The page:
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Thank you for all Father Rick, It was an honor to meet you.

If you want to Change the World, Begin with Yourself

By Luisa, NPH Guatemala (Class of 2015)

(English below)

Hola soy Luisa Fernanda llevo nueve meses estudiando en Seattle Central College. Antes de venir nunca pensé que mi vida iba a cambiar, tengo tantas cosas que contar que no sé  si tendré espacio en mi  hoja.  Antes de venir a Seattle mi vida era muy diferente estaba llena de mucha ira, envida, enojo  la verdad que nunca quise entender porque, simplemente quería esconderme y que nadie pensara que existo, pero esto cambio aquí, vivir con una familia que siempre está pendiente de todo lo que pasa al mi alrededor y ellos estaban atendiendo nuestras necesidades y no simplemente la mía sino la de todos nosotros. Cada vez que veía trabajar a las personas para NPH, me sorprendía porque todos entregaban con mucho amor y con una esperanza para nosotros.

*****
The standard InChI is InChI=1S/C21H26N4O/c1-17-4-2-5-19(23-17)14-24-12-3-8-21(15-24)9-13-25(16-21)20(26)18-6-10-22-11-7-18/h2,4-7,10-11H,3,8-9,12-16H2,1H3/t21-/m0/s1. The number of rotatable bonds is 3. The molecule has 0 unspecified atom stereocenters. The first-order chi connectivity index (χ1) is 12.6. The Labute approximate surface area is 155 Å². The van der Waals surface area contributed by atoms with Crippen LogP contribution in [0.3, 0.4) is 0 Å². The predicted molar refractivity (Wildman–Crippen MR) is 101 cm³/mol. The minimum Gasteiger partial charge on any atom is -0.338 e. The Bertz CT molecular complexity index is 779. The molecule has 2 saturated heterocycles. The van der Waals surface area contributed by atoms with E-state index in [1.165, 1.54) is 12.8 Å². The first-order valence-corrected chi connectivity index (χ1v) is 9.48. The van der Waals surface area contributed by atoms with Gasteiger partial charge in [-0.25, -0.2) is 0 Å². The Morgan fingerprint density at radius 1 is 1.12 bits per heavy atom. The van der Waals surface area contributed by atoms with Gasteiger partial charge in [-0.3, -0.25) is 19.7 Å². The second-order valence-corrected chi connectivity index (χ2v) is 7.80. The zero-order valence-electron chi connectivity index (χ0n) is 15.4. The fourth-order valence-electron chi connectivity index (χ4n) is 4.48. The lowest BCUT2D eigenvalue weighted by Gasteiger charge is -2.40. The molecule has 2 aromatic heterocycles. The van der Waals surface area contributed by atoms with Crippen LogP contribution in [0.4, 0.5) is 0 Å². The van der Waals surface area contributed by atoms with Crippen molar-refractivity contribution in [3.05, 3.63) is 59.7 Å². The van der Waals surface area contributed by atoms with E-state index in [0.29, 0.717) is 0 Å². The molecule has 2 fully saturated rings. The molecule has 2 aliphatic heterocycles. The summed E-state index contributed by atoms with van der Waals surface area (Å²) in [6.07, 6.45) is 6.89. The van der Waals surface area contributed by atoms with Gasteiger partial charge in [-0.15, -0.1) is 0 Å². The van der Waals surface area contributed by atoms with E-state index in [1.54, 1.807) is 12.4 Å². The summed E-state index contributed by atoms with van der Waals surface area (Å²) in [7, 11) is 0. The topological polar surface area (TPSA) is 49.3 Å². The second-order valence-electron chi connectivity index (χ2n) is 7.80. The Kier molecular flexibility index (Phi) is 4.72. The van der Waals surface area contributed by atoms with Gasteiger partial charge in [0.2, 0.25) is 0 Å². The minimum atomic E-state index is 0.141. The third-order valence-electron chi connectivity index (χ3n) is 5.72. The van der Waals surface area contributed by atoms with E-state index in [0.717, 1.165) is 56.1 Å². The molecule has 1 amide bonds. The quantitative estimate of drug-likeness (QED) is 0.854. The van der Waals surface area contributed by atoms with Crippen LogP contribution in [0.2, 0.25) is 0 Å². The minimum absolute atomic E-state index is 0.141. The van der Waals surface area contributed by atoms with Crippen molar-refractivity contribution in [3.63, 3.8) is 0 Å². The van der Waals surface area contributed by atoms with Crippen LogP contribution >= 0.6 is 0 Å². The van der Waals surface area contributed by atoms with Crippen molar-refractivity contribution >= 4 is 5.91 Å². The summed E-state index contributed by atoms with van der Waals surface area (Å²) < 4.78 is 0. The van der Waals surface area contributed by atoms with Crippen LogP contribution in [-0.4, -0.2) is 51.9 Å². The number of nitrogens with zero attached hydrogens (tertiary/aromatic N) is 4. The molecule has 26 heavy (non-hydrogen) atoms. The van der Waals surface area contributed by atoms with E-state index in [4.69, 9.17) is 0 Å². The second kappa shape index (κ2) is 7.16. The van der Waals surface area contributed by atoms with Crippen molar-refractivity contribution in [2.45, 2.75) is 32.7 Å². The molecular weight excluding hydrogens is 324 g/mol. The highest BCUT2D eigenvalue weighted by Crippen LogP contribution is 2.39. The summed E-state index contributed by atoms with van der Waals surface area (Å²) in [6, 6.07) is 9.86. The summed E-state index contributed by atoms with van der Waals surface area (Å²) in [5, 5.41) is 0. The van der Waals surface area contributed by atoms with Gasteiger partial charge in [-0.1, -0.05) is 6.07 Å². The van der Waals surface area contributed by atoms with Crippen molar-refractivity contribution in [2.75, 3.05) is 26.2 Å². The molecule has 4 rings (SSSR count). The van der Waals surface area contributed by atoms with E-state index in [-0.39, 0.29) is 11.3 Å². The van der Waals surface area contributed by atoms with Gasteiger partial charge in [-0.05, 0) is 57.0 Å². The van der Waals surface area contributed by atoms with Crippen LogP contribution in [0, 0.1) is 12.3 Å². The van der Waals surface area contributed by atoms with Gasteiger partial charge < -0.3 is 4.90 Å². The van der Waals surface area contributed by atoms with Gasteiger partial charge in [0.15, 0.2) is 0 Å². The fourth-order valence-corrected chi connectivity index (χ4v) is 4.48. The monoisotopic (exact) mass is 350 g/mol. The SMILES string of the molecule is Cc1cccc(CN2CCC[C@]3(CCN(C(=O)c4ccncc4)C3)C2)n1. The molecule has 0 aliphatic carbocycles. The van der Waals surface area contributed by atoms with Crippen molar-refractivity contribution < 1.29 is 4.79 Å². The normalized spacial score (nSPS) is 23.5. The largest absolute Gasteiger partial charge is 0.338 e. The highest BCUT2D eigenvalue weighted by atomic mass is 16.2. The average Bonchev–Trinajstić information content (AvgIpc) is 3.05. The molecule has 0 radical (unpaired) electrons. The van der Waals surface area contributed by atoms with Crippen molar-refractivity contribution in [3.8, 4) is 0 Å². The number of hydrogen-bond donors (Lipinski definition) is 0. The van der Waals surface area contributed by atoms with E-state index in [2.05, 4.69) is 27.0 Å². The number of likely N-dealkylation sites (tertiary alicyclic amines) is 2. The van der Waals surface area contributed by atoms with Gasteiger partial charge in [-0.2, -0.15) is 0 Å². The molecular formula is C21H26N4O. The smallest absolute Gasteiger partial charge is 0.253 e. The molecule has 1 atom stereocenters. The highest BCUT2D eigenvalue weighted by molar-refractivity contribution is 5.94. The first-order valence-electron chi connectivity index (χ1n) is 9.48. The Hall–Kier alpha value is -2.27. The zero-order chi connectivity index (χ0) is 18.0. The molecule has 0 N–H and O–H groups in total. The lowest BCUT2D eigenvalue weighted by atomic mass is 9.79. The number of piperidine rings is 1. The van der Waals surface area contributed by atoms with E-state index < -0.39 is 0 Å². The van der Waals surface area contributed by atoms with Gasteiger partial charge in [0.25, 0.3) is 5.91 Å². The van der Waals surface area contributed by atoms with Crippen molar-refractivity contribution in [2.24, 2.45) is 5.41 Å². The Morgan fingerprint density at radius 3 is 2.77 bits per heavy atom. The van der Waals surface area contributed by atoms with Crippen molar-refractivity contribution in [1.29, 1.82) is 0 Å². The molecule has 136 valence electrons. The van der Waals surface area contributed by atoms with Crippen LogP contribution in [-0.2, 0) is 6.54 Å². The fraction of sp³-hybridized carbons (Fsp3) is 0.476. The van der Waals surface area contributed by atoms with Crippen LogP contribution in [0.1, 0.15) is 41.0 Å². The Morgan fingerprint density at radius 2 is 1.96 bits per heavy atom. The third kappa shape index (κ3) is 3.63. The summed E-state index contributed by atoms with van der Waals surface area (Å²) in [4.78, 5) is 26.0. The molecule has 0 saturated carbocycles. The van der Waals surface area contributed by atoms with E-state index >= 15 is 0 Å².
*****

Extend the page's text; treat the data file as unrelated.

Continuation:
Quiero decirles mil gracias que no tengo palabras, simplemente GRACIAS.

Aquí he trabajado la reflexión conmigo misma, la paciencia, tener un tiempo para proponer planes y son tantas cosas que ahora entiendo, por ejemplo: que cuando estamos herido lastimamos a las personas. Cuando uno  es un líder tiene que saber sanar sus propias heridas para no usarlo como un poder, como dice la Madre Teresa C. di algo que sane no que hiera, esto hacia yo antes de venir Seattle, sé que lastime a varias personas con mi ira y una de las cosa fue porque no sabía sanar mis propias heridas sino solo actuaba.